• Best practices for your school and community to communicate, educate, and reinforce personal protective behaviors to prevent the spread of COVID-19 in school and in the community
  • Integrating strategies to reduce COVID-19 transmission into co-curricular and extracurricular activities (e.g., limiting participation in activities where social distancing is not feasible)
  • Planning and preparing for when someone gets sick
  • Working with state and local health authorities to develop a plan to conduct contact tracing in the event of a positive case
  • Communicating appropriately to families about home-based symptom screening

Is It Safe to Reopen Schools Right Now?

Although there have been very few deaths of children associated with COVID-19, researchers believe significant risks do exist.

study from South Korea released last week found that children under the age of 10 transmit the virus to others much less often than adults do, but children between the ages of 10 and 19 can spread the virus at least as well as adults do, reports The New York Times.

This frequency of transmission poses a significant risk to adults in the K-12 environment, such as teachers, administrators, custodians, bus drivers and other staff members. A study from the Kaiser Family Foundation, a non-profit organization that focuses on national health issues, found that nearly 1.5 million teachers — or one in four — are at greater risk of serious illness if infected with the virus.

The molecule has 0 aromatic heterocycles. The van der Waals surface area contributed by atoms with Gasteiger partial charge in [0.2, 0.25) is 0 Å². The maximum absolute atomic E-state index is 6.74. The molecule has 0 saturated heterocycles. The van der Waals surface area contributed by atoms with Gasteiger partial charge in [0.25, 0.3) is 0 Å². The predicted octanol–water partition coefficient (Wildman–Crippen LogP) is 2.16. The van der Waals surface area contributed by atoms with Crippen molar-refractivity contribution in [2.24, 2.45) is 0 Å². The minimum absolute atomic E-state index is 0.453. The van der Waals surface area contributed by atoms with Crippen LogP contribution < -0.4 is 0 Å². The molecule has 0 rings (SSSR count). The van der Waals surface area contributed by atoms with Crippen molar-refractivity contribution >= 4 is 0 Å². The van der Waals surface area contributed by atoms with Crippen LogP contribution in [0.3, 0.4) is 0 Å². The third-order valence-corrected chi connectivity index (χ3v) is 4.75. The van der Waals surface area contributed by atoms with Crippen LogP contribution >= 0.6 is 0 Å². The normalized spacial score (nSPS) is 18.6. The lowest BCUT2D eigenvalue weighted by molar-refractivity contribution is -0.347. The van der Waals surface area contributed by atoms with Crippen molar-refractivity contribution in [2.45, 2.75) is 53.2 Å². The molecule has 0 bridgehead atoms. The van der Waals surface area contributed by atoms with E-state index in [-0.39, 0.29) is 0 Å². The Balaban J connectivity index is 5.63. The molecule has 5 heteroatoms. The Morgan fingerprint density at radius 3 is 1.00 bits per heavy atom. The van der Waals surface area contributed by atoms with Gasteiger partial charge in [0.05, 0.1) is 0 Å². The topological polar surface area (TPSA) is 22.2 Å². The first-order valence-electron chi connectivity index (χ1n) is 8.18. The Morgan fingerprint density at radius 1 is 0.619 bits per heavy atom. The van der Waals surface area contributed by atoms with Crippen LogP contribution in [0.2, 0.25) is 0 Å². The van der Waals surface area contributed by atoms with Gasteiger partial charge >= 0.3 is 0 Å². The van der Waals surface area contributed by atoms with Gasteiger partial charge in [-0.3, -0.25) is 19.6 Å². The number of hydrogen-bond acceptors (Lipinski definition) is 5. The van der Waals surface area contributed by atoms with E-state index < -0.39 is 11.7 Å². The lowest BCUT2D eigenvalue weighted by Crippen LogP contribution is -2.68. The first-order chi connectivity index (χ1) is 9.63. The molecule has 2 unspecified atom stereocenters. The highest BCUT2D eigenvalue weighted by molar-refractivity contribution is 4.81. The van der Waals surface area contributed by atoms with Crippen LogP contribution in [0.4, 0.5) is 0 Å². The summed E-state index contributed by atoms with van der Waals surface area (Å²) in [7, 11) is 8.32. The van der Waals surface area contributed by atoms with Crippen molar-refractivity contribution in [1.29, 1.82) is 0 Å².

Reopening schools is not widely supported by the American public. A study conducted by the Associated Press and NORC Center for Public Affairs found that 31% of Americans don’t believe in-person instruction should happen at all this fall.

Although the focus of the CDC’s new guidelines is on reopening schools and keeping them open, a significant number of districts, including those in the cities of Los Angeles, Nashville, Atlanta and many others, have announced that their 2020-2021 academic school year will begin virtually.

At the Campus Safety Online Summit held on July 7-8, school and higher education security practitioners and experts discussed how campuses are trying to safely reopen during the pandemic. Both presentations on these subjects and other COVID-19-related topics are now available on demand. To watch them, click here.

About the Author

Robin Hattersley Gray
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Robin has been covering the security and campus law enforcement industries since 1998 and is a specialist in school, university and hospital security, public safety and emergency management, as well as emerging technologies and systems integration. She joined CS in 2005 and has authored award-winning editorial on campus law enforcement and security funding, officer recruitment and retention, access control, IP video, network integration, event management, crime trends, the Clery Act, Title IX compliance, sexual assault, dating abuse, emergency communications, incident management software and more. Robin has been featured on national and local media outlets and was formerly associate editor for the trade publication Security Sales & Integration. She obtained her undergraduate degree in history from California State University, Long Beach.